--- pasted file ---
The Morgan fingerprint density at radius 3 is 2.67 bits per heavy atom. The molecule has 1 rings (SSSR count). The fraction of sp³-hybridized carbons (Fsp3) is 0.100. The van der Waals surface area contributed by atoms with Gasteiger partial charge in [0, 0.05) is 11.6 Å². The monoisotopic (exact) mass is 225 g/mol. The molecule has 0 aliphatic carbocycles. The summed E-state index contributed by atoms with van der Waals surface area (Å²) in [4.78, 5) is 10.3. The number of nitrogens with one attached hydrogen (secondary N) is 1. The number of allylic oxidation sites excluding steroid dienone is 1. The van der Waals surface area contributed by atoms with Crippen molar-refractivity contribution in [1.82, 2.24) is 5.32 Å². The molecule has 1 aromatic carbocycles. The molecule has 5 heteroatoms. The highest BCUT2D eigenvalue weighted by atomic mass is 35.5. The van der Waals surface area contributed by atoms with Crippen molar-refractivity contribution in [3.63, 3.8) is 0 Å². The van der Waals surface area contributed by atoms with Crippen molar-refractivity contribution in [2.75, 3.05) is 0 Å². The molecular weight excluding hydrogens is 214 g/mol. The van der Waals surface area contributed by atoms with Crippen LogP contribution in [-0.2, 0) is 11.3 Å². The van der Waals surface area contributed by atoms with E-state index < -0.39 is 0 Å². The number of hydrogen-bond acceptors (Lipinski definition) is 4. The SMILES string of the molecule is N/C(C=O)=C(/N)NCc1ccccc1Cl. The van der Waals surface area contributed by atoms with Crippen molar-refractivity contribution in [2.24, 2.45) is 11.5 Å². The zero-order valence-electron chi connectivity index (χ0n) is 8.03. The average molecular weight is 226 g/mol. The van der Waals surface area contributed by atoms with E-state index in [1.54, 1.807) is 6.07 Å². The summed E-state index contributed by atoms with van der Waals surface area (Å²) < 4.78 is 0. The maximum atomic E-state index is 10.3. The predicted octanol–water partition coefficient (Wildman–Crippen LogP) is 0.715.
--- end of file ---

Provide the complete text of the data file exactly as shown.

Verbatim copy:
The Morgan fingerprint density at radius 3 is 2.67 bits per heavy atom. The molecule has 1 rings (SSSR count). The fraction of sp³-hybridized carbons (Fsp3) is 0.100. The van der Waals surface area contributed by atoms with Gasteiger partial charge in [0, 0.05) is 11.6 Å². The monoisotopic (exact) mass is 225 g/mol. The molecule has 0 aliphatic carbocycles. The summed E-state index contributed by atoms with van der Waals surface area (Å²) in [4.78, 5) is 10.3. The number of nitrogens with one attached hydrogen (secondary N) is 1. The number of allylic oxidation sites excluding steroid dienone is 1. The van der Waals surface area contributed by atoms with Crippen molar-refractivity contribution in [1.82, 2.24) is 5.32 Å². The molecule has 1 aromatic carbocycles. The molecule has 5 heteroatoms. The highest BCUT2D eigenvalue weighted by atomic mass is 35.5. The van der Waals surface area contributed by atoms with Crippen molar-refractivity contribution in [3.63, 3.8) is 0 Å². The van der Waals surface area contributed by atoms with Crippen molar-refractivity contribution in [2.75, 3.05) is 0 Å². The molecular weight excluding hydrogens is 214 g/mol. The van der Waals surface area contributed by atoms with Crippen LogP contribution in [-0.2, 0) is 11.3 Å². The van der Waals surface area contributed by atoms with E-state index < -0.39 is 0 Å². The number of hydrogen-bond acceptors (Lipinski definition) is 4. The SMILES string of the molecule is N/C(C=O)=C(/N)NCc1ccccc1Cl. The van der Waals surface area contributed by atoms with Crippen molar-refractivity contribution in [2.24, 2.45) is 11.5 Å². The zero-order valence-electron chi connectivity index (χ0n) is 8.03. The average molecular weight is 226 g/mol. The van der Waals surface area contributed by atoms with E-state index in [1.54, 1.807) is 6.07 Å². The summed E-state index contributed by atoms with van der Waals surface area (Å²) < 4.78 is 0. The maximum atomic E-state index is 10.3. The predicted octanol–water partition coefficient (Wildman–Crippen LogP) is 0.715.